NCAA DI Men's Hockey

John Farinacci, Jay O'Brien Among NCAA Players Becoming Free Agents Aug. 15

John Farinacci, Jay O'Brien Among NCAA Players Becoming Free Agents Aug. 15

Unsigned college players are about to have their NHL Draft rights expire, opening them up to unrestricted free agency.

Aug 15, 2023 by Chris Peters
John Farinacci, Jay O'Brien Among NCAA Players Becoming Free Agents Aug. 15

It is Aug. 15, which is a significant day on the hockey calendar for one reason. That is the day that drafted NCAA players who are beyond four years from their NHL Draft date can become free agents.

Their respective teams had until June 1 to secure a contract before the clock started to the player’s free agency. The team retains exclusive rights until 5 p.m. ET on Aug. 15.

In most cases, the team elects not to sign the player but in some instances the player takes control of his future by choosing not to sign with the team that drafted him. After 5 p.m., he is free to sign with anyone. 

This year's class has a few interesting options for NHL teams to consider, but first here is the list of players eligible to sign elsewhere after 5 p.m. Tuesday via CapFriendly.

Players That Will Become Free Agents On Aug. 15

Jay O’Brien, 19th overall, PHI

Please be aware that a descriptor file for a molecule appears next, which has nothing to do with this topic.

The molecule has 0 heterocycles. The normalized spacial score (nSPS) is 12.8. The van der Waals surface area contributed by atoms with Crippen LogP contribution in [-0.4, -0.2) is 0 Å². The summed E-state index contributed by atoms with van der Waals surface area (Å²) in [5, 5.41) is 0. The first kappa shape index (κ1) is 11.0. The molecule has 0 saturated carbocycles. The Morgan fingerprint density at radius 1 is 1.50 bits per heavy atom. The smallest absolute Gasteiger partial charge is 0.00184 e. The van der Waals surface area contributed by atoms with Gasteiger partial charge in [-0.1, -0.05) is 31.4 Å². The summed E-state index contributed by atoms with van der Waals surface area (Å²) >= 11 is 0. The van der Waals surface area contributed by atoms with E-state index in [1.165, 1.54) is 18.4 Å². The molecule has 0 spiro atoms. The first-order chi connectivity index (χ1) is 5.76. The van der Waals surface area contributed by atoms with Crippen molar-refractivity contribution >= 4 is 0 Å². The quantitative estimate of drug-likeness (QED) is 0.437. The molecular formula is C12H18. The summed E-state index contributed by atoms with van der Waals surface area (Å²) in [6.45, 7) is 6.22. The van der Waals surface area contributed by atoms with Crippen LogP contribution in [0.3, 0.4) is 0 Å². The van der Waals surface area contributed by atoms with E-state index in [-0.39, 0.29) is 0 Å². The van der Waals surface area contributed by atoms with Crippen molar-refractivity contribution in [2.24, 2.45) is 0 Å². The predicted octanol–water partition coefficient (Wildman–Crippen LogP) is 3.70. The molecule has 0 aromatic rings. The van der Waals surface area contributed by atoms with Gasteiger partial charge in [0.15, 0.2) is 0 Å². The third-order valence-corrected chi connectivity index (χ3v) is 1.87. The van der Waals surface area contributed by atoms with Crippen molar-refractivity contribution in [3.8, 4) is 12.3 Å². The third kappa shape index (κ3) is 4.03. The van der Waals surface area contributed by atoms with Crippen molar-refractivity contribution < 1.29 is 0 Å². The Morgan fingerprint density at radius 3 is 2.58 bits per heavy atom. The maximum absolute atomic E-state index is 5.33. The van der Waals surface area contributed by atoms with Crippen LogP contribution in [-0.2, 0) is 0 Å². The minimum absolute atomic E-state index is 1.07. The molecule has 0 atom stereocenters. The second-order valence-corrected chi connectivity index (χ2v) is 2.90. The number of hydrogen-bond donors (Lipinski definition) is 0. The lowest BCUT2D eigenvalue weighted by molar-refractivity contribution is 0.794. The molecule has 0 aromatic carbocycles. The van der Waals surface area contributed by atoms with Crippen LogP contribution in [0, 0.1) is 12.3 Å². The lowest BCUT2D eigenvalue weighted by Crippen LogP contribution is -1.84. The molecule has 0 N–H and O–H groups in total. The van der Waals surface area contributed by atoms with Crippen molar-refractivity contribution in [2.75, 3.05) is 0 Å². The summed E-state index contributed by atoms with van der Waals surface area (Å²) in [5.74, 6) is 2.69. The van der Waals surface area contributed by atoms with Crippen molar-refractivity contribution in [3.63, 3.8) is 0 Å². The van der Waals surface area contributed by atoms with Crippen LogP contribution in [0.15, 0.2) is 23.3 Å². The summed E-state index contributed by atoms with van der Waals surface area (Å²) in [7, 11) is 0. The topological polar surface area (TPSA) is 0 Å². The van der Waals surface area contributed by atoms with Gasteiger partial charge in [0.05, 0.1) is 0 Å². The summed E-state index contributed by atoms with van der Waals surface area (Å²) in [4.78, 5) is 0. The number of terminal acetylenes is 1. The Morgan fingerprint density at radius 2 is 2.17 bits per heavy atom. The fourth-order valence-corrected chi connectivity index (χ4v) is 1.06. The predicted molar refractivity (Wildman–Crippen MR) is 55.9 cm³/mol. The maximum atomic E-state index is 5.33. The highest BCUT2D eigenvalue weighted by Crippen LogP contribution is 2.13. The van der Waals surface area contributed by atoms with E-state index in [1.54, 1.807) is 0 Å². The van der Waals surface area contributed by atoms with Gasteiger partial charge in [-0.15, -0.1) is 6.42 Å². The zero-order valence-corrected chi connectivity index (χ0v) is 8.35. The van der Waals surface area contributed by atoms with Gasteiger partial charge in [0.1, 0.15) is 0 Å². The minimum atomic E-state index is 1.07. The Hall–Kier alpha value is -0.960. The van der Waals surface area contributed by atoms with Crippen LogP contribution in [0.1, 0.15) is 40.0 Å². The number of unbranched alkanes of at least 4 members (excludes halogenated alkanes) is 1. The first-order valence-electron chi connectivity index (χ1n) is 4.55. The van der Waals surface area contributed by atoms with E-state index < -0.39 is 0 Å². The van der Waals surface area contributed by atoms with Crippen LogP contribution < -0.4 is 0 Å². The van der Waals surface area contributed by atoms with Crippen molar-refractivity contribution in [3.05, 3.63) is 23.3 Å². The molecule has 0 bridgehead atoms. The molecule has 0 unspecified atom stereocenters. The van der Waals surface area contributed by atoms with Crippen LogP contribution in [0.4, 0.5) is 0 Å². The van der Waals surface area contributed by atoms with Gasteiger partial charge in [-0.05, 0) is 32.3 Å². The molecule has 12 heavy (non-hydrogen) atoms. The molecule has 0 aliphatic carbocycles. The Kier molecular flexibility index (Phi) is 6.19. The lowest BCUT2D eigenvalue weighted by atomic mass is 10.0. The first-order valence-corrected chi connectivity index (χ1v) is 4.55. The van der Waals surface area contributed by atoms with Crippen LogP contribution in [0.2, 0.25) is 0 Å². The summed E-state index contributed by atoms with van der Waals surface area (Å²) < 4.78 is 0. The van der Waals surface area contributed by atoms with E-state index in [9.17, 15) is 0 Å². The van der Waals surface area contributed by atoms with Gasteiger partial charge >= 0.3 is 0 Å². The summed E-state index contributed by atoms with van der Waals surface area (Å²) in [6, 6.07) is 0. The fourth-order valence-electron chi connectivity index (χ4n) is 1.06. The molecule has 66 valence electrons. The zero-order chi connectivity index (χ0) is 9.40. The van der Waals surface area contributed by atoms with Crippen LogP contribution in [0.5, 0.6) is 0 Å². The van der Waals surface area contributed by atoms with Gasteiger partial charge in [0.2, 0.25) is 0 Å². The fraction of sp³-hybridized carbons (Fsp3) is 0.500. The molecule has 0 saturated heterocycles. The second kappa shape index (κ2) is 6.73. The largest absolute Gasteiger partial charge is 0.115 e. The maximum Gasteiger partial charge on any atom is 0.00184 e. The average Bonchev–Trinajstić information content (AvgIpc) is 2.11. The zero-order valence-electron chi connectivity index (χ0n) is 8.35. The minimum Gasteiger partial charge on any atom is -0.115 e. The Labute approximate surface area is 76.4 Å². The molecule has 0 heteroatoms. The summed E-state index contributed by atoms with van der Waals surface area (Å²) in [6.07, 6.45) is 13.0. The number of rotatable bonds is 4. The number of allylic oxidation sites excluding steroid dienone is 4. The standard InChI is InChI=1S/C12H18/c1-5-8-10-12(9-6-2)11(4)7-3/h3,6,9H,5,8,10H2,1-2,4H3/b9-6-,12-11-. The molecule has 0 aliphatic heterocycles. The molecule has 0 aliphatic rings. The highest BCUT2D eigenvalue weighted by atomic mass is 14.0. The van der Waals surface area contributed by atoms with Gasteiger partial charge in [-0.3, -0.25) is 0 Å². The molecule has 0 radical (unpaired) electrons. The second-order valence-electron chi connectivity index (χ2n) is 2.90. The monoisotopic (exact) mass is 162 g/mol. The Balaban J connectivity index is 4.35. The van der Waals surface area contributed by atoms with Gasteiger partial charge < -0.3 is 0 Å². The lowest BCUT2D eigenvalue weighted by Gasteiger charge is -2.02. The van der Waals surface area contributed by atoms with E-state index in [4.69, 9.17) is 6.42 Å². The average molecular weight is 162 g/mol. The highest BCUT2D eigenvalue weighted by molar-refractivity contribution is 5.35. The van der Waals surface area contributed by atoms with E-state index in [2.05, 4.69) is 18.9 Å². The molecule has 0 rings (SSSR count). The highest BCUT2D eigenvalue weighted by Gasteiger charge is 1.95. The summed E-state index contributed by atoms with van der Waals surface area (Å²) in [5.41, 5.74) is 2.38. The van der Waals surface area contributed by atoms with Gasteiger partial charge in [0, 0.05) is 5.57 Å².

Jonny Tychonik, 48th, OTT

Robert Mastrosimone, 54th, DET

Jake Wise, 69th, CHI

John Farinacci, 76th, ARI

Jacob Pivonka, 103rd, NYI

Demetrios Koumontzis, 108th, CGY

Skylar Brind’Amour, 177th, EDM

Kevin Wall, 181st, CAR

Jared Moe, 184th, WPG

Arvid Henrikson, 187th, SJS

Jakov Novak, 188th, OTT

Christian Krygier, 196th, NYI

Ryan O’Connell, 203rd, TOR

Robbie Stucker, 210th, CBJ

Of the players on that list, Krygier, Pivonka, Novak, Tychonik, Henrikson and Stucker have all signed professional contracts in other leagues as they were not expected to be extended NHL contracts. Skylar Brind’Amour opted for an AHL contract despite the opportunity to sign with Edmonton. 

Meanwhile, the Philadelphia Flyers opted not to sign Jay O’Brien, who played last season at Boston University. As he was a first-round selection, the Flyers are getting a compensatory second-round pick in 2024 for not signing him.

Who are the top NCAA free agents available on Aug. 15?

John Farinacci, C, Harvard (ARI)

Farinacci will not be signing with the Coyotes following the conclusion of his collegiate career. Farinacci’s ride was a wild one that saw it interrupted by the pandemic and some injuries as well.

Of the players available, Farinacci has the brightest NHL outlook. He is a 6-foot, 190-pound right-shot center who plays a strong two-way game. Though he missed the first half of the season due to injury, Farinacci averaged better than a point per game while captaining Harvard.

He won a gold medal with Team USA at the 2021 World Junior Championship in the bubble in Edmonton. Farinacci finished tied with Tim Stutzle for fourth in tournament goal scoring with five while essentially playing a third-line role for the team. So even in high-level international competition, Farinacci stood out.

He is a mature player, who has a good work ethic on the ice, plays a gritty style down low and knows how to get to the net. He could easily slot into an organization in a depth role, potentially playing in the NHL immediately in the right situation. It’s more likely, however, that he starts in the AHL.

I believe there will be several teams inquiring about his services as soon as he becomes available and would expect an NHL deal to be completed in short order.

Jay O’Brien, C, Boston University (PHI)